The Madras High Court on Friday said the levy of penalty under section 11 of the Uniform System of School Education Act for violation of norms is unreasonable.

Striking down the provision in the legislation, a Division Bench comprising Justices Prabha Sridevan and P.P.S. Janarthana Raja, while passing orders on petitions challenging the legislation, said that it had already held that imposing strict and rigid norms could not be right.

The Bench said that since it had held that there could not be strict and rigid norms, it was striking down sections 11 and 12 of the impugned Act. The Bench said section 14 of the Act provided that the State Common Board of School Education should be bound by the directions of the Government.

It concluded that the implementation of the syllabus and textbooks was being postponed till the next academic year or until the State made known the norms and the syllabus and prepared the textbooks in advance.

In the meantime, the State would bring the provisions of the impugned Act in line with the Central Act, Right to Education Act. For example, the State should specify by notification, the Academic Authority and the State Advisory Council.

The government should also indicate what the approved textbooks were. The schools were bound to follow the common syllabus only for the curricular subjects and not the co-curricular subjects.

The schools may choose from multiple textbooks, viz government produced textbooks, which were the prescribed textbooks and the government approved textbooks, in all subjects, both curricular and co-curricular.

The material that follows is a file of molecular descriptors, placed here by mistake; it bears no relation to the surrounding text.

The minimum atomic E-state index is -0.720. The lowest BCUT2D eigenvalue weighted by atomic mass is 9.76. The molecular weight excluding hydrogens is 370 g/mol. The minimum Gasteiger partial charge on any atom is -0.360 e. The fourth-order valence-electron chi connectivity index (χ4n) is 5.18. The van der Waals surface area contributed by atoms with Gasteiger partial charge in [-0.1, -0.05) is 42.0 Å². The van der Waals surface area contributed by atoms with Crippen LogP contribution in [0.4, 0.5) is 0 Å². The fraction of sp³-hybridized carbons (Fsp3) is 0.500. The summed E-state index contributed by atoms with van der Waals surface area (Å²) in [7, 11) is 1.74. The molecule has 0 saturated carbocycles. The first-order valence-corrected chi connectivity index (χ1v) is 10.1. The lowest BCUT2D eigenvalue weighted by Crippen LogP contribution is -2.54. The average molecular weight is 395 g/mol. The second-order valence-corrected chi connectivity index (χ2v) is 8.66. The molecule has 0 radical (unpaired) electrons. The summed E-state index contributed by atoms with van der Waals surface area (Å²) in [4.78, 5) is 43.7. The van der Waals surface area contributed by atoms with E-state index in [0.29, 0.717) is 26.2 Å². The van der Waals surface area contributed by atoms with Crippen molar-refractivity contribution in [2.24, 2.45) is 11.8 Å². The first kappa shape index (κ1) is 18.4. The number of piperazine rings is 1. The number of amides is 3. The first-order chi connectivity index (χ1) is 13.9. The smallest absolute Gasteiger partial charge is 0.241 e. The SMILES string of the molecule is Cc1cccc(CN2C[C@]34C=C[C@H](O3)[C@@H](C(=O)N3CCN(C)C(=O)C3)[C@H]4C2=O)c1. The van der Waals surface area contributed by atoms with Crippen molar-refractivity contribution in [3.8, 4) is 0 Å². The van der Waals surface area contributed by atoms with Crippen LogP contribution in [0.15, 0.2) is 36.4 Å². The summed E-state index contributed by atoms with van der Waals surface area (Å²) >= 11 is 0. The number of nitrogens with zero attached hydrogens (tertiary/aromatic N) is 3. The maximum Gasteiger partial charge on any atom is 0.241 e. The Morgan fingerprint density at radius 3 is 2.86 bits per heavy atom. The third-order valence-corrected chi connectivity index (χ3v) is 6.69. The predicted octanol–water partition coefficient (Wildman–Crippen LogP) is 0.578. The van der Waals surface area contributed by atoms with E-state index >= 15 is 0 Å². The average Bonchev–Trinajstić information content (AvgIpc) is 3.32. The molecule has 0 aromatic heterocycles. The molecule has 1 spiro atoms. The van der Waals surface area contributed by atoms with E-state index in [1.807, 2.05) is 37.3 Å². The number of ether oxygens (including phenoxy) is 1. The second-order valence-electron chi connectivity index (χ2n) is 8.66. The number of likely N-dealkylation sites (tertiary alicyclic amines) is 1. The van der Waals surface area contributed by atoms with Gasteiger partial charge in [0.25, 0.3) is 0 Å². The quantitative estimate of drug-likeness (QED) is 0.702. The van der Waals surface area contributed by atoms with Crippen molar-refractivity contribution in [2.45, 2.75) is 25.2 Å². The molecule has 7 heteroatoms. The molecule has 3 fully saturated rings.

The Bench said the schools should follow the norms as far as they were practicable. There could be no board examinations up to the level of elementary education, but assessment norms may be specified. The schools which taught all the subjects in a language other than Tamil or English should inform the competent authority of the language of their choice; in view of a Full Bench decision, the approval is automatic.

Dealing with section 14, the Bench said it could not allow schools, the teachers and above all the children to be tossed and buffeted by political vicissitudes.

The ambitious effort undertaken by the State to bring in social justice and to have quality education would all come to a naught if the selection of teachers was not made properly. The State would have to look at amendments to rules relating to recruitment of teachers.

The Bench disposed of the writ petitions.